Disk performance and multiple cores

Discussions about using Windows guests in VirtualBox.

Disk performance and multiple cores

Postby Samuel13 » 14. Apr 2010, 16:12

Hello

I'm using Virtual Box 3.1.6 on a Windows Server 2003 SP2 64 bit host (4 GB RAM, 4x AMD Opteron). As guest I use Windows XP Professional Service Pack 3 (1.6 GB RAM).

I was always wondering why the performance was poor when running my virtual box with more than one core. Today I did some tests by using a performance test tool. The tests showed that when switching from one core to two cores the CPU performance is speed up around factor 2 but the 2D graphic card and disk performance (read and write) is divided by factor 2!

Do you have any explanations for this behaviour?
I also switched from IDE to SATA controller (Installed intel storage driver 9.6 on guest OS) but the result is about the same, the disk performance is about the half of the performance when just using one core.

Thanks in advance for your help
Samuel
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Re: Disk performance and multiple cores

Postby Frank Mehnert » 14. Apr 2010, 16:41

How did you measure the disk performance in the guest?
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Re: Disk performance and multiple cores

Postby stkris » 14. Apr 2010, 17:14

Very interesting! And it makes sense of my surprising result with Visual Studio in a virtual XP

http://forums.virtualbox.org/viewtopic.php?f=7&t=26611

...where I concluded

As you can see the build time increases with each CPU I make available to VirtualBox.

Increasing the numbers of threads VS uses helps a bit, but does not stop the decline.
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Re: Disk performance and multiple cores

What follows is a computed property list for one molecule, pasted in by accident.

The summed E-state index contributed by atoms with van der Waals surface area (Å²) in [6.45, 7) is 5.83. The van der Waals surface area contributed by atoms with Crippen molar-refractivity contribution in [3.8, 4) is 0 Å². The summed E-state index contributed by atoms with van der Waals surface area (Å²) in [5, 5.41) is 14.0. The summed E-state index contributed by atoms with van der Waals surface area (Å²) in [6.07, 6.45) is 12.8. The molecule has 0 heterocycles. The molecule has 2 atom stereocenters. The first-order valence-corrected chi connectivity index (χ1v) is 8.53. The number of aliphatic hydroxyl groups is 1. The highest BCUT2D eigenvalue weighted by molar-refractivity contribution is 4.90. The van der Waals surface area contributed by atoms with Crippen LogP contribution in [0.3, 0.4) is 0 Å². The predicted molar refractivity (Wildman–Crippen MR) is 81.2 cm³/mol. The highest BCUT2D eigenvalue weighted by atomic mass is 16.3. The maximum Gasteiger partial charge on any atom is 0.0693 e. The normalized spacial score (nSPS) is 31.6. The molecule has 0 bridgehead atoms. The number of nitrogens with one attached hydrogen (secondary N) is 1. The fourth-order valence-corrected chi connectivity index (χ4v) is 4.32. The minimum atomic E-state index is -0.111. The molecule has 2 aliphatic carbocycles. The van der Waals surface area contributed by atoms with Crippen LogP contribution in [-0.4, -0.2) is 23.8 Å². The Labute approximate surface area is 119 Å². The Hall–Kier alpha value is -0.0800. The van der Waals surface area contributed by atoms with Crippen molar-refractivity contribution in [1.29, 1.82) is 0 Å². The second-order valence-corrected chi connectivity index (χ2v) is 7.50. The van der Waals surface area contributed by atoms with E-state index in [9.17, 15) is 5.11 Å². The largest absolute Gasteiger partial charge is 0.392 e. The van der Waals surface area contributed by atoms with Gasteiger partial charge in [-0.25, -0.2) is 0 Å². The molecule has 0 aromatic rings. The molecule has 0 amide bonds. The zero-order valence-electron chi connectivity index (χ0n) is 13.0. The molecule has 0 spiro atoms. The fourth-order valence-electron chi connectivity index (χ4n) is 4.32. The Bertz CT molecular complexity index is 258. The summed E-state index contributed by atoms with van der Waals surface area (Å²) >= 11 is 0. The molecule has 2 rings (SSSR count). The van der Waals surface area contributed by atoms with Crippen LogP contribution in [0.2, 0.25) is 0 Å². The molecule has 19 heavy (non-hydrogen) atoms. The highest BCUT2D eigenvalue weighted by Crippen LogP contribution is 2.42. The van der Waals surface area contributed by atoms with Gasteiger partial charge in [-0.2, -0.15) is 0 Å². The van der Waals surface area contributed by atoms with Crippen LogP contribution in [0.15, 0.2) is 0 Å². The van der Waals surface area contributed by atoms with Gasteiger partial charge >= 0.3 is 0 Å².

Postby Samuel13 » 15. Apr 2010, 10:10

Hi guys

I've measured the performance with the passmark performance test tool .

I've exactly the same problem with Visual Studio you mentioned, maybe you can run the passmark disk benchmark (there is a trial version available) on your VMs?

Samuel
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Re: Disk performance and multiple cores

Postby stkris » 15. Apr 2010, 22:04

I will when I'm back from this trip - over the weekend some time probably.
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Re: Disk performance and multiple cores

Postby Samuel13 » 16. Apr 2010, 08:47

Cool, maybe you can provide some informations here:
http://www.virtualbox.org/ticket/5385
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Re: Disk performance and multiple cores

Postby mpack » 16. Apr 2010, 09:41

Benchmarking tools which use the virtual "system" timer to calculate performance are useless when run inside a VM. And yes, that includes Passmark. You can get all kinds of crazy results, including for example virtual hardware that seems to run faster than the host hardware is capable of, or crazy slow performance that doesn't match what you see with your own eyes.

You need an independant time reference, such as a stopwatch.
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Re: Disk performance and multiple cores

Postby Samuel13 » 16. Apr 2010, 13:13

I use my VM to compile with Visual Studio. There I measure the time for a build and the results for the same build are very different depending the number of cores (should be faster, but is slower with more cores).
After that I did some benchmarking with the passmark tool where it showed that the disk access is much slower with more cores. I think the tool can determine the datarate which is read from a disk correclty also in a VM, isnt' it?